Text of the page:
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4.7 out of 5 stars
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on 9 August 2000
Kes tells the remarkable story of Billy Casper and his relationship with a falcon that he finds, nurtures and trains to fly. But before you dimiss this as a kid's flick- the relationship between Billy and Kes acts as a metaphor. Billy gets more respect from the falcon than he does from his school teacher, his peers or his family. Billy is an outcast, a poor lad who is intelligent beyond his years but no-body is willing to give him a chance.
The scenes featuring Billy and the falcon are quite remarkable. Other standout scenes feature the late Brian Glover as a Sport teacher from hell whose bullying tactics send all the lads at the school reeling.
If you have ever wanted to see a film that recaptures your childhood, the humourous moments, the sad moments and the moments when adults treat you as if you are 5 years old when in reality you are 14/15, see Kes.
A British film to be proud of and definitely one to cherish.
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on 12 December 2004
In the days before Ken Loach made obscure socalist parables he made this wonderfully accessible tale of childhood alienation in the North.
Billy (an astonishingly powerful performance by David Bradley) is a misfit at home and at school, a boy more drawn to the rugged Pennine landscape that surrounds his dreary hometown than to the drudgery of school and to the eventual horrors of working down the pit.
Billy's only friend is Kes - the young kestrel with whom he forms a real bond. Billy falls foul of brutal PE teacher Sugden (the legendary Brian Glover), but younger and more understanding Farthing (the equally excellent Colin Welland) realises that Billy has found his own variety of freedom, happiness and success.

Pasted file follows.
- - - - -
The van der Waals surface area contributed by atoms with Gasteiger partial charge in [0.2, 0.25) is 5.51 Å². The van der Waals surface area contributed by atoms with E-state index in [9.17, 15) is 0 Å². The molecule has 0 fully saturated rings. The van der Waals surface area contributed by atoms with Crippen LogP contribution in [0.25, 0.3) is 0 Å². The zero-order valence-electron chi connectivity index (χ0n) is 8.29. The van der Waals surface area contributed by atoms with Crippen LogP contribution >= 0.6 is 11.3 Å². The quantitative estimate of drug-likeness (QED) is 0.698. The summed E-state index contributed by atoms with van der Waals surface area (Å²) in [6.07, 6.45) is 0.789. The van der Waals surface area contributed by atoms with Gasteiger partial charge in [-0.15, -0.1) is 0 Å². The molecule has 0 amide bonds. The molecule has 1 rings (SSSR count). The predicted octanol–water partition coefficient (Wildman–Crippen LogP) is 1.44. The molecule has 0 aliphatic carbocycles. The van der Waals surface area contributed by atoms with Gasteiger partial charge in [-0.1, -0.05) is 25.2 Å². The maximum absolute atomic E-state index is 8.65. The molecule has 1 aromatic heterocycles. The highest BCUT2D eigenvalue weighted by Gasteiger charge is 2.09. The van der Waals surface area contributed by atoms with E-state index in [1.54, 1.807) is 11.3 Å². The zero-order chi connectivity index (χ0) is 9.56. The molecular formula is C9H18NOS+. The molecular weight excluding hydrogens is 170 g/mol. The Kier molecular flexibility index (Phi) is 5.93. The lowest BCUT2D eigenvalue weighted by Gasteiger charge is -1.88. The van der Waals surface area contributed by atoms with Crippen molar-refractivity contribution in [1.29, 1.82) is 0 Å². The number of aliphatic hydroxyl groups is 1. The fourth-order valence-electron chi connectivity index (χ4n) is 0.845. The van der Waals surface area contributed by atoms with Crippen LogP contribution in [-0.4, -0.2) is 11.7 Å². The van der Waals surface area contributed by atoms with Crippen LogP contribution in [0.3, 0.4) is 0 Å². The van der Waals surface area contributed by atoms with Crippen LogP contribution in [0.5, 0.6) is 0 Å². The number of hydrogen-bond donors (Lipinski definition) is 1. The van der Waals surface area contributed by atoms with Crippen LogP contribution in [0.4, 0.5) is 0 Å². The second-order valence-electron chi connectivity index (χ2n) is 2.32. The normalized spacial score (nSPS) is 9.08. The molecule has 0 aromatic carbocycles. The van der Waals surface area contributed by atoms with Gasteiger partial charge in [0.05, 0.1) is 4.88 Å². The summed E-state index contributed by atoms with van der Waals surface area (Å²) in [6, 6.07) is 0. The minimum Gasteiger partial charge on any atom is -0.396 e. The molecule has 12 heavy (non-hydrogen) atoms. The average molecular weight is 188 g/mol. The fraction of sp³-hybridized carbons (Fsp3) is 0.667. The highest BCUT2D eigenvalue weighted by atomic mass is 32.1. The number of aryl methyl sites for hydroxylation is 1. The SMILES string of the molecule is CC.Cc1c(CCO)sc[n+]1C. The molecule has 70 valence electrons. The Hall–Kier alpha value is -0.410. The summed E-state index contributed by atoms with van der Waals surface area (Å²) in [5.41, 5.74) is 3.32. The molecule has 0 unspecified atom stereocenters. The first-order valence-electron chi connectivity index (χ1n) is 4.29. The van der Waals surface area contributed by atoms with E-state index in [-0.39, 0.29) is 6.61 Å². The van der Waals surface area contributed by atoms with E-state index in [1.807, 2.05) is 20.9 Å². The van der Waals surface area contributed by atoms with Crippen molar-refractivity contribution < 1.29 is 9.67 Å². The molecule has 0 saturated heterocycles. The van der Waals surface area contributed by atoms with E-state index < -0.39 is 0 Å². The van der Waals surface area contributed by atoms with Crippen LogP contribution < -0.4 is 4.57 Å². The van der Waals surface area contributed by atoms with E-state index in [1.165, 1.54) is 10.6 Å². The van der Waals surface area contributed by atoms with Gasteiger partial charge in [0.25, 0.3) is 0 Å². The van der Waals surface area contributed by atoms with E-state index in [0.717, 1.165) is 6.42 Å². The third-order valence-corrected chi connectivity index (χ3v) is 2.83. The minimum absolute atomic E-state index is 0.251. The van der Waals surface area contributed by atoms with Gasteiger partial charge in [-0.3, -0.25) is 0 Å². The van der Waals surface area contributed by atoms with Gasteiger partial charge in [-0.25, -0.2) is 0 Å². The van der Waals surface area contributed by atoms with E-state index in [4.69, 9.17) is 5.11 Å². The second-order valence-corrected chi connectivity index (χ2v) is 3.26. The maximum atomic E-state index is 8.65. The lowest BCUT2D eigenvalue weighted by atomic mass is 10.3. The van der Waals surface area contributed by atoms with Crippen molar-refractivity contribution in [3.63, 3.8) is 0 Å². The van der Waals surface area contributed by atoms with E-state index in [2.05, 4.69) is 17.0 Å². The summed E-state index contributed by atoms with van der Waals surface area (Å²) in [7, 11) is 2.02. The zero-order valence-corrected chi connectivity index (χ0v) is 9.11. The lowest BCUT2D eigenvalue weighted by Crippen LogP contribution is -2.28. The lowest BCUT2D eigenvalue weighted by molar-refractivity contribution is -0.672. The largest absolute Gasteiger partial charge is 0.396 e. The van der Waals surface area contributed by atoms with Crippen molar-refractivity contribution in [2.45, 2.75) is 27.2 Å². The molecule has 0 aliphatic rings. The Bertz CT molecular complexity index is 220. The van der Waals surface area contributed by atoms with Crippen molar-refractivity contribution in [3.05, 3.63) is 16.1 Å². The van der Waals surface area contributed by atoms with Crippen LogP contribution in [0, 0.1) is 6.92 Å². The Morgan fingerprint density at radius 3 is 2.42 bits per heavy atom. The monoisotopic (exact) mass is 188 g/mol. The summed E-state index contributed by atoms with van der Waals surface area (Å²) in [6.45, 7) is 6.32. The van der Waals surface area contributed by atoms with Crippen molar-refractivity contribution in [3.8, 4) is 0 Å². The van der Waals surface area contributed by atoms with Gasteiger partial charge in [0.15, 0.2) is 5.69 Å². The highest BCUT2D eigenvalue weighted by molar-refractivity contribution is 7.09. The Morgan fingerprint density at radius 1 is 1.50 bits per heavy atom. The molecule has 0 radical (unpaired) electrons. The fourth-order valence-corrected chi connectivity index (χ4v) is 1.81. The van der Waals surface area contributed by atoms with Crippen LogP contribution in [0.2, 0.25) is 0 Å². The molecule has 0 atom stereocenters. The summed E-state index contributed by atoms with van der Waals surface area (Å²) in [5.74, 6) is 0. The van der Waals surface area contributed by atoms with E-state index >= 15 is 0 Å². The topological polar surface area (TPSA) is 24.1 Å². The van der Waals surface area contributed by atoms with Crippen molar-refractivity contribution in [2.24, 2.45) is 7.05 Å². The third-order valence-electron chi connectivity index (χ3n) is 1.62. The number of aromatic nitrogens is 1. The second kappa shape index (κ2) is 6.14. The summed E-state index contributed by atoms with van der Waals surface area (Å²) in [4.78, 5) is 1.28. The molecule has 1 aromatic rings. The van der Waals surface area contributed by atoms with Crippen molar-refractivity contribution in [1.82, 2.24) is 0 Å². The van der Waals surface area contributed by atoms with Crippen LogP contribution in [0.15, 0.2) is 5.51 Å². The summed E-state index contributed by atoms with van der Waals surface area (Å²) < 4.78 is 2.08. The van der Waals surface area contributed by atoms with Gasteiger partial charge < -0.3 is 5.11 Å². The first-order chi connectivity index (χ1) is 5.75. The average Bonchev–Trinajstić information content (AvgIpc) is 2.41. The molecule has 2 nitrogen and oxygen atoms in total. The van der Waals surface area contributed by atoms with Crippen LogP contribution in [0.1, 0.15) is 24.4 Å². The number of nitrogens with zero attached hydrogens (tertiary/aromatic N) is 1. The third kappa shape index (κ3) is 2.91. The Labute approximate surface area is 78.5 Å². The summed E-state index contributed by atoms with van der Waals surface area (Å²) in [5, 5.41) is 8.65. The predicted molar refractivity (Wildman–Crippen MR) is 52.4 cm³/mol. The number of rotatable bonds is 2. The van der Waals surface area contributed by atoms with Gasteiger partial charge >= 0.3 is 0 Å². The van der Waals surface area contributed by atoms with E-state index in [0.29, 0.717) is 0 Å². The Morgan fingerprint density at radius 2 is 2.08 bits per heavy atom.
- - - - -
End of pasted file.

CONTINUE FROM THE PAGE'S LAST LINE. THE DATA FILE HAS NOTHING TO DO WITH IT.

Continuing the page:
Naturally for any "kitchen sink" drama, Billy's happiness cannot last and the prospect of a crushing non-future in the mines is all that's left to Billy...
Everything about this film is near-perfect. Cinematography, acting, direction, script, location, pacing. You really sense the freedom Billy craves in his relationship with Kes; the suffocating deadness of Barnsley contrasted with the beauty of the Yorkshire landscape; the casual brutality of the school system; the hopelessness of his environment.
And yet despite the ultimately bleak ending there is a grain of hope in the film - you can't take Billy's love of nature away from him, and even if the system tries to crush him there's always the magnificence of nature close by....
A wonderful and unmissable film.
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on 26 October 2003
This is my favourite film of all time. It's gritty and earthy, ultimately a very sad film, for sure, and there are some shocking moments, but its social drama is heightened because it is juxta-posed against some of the funniest scenes ever made in British cinema. The games lesson with Brian Glover, doing his best to humiliate his class, is enshrined in folklore - and anyone who's ever experienced a PE lesson in a British school will relate to it. But all the school and home scenes are equally as realistic at least in part due to the improvised nature of much of the dialogue and the fantastic casting. Forget her drunken performance on Shooting Stars, Lynne Perrie is on top form here.
An american blockbuster Kes certainly aint and fans of such a genre might like to like to carry on lining the pockets of Arnie. But anybody with half a brain will surely not fail to be moved by this exceptional film.
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on 30 May 2004
This is possible my favourite film of all time. The characters and story are so real, it is almost like a fly on the wall documentary. The child actors are fantastic. For a long time I was confused as to wether they were actors or children in an actualy school. The boy that takes the part of Billy Casper is brilliant and I often wonder if he was actually acting or if he was playing himself, and I often wonder what happened to him. The adults are equaly well suited to each role, with Brian Glovers PE teacher being the most memorable.
The story is a sad one that I'm sure has happened thousands of times throughout the land. The story of a young boy from a broken home, that the education system has failed and passed by. The interaction with big brother 'Judd,'and the cruel school children is brilliantly played out. Every aspect of the film is just perfect.
When you consider the budget and hype put into such modern film as The Lord of The Rings etc there is just no comparison. Give me Kes any day.
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on 8 June 2003
I was brought up in Barnsley, where this film was made, in the 1960's and 1970's. The film is so true to life and accurately depicts the lifestyle of the time. The choice of a boy trying to escape his environment by befriending a bird is heart rending, but totally plausible.
Kes is my favourite film of all time and a testament to the best of British low budget film making.
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on 21 December 2002